Thank you, State Education Department, for releasing a memo on August 17 prioritizing the new Common Core state math standards. The memo details which standards are “Major,” meaning they will be emphasized on the new state tests in April, and which can wait until May and June.
Now we can start planning our curriculum for the year!
Wait a minute, school started at Harlem Link two weeks ago. When the memo came out we were already in our fourth day of staff training, and we had rolled out our curriculum units, including those for math, for the year and our instructional priorities during the first two days of that training.
We are now analyzing this Education Department memo—after all, the state test is how the effectiveness of our curriculum and our interpretation of the Common Core standards will be judged—and comparing it to the arrangements we had made when we mapped out our math standards in June.
Did the state really want us to wait until August 17 to start planning curriculum for the year? I don’t think so, but the tone of the memo vividly illustrates the year-to-year thinking that has long plagued the system. The memo says, “Schools and districts are encouraged to use this guidance when reviewing local curricula and in designing their Grades 3-8 instructional programs.”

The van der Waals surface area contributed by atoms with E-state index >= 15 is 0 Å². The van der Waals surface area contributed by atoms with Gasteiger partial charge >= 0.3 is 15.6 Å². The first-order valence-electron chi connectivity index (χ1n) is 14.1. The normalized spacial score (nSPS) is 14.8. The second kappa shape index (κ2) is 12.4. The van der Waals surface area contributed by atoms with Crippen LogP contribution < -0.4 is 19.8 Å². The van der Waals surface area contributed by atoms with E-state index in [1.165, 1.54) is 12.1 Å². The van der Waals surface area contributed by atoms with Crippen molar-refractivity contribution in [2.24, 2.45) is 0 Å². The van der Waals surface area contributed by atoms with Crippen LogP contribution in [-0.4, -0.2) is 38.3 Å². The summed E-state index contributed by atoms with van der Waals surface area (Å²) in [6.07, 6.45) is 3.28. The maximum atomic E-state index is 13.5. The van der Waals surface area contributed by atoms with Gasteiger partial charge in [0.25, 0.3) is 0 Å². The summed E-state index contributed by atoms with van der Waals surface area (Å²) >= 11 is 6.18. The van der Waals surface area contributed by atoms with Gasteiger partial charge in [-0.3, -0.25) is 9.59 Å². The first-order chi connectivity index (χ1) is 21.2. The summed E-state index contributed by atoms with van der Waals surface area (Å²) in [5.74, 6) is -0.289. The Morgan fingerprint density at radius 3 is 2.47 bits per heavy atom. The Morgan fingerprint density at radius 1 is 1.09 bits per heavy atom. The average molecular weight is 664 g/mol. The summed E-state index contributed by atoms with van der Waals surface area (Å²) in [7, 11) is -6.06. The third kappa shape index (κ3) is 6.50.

Last year one of our biggest issues as a school was that we were designing our “local curriculum” and “instructional programs” during the year, right before or while teaching them. This frenzied approach resulted from the need to shift quickly and wholly to state and Common Core standards, coupled with our commitment to a home-grown curriculum, not relying solely on off-the-shelf, pre-packaged programs.
I’m not writing to condemn the Education department for issuing this guidance. Actually, it’s more than I thought we would receive, since the state has promised that henceforth state tests would be obscured and unpredictable to prevent the gaming of the system that has characterized the recent testing regime.
Instead, I’m writing to illustrate the complexity of doing genuine education reform with a sense of urgency and seriousness when, for example, the state bureaucracy fails to sets its major requirements in a timely way.
This little memo is a big window into an important shortcoming of large systems.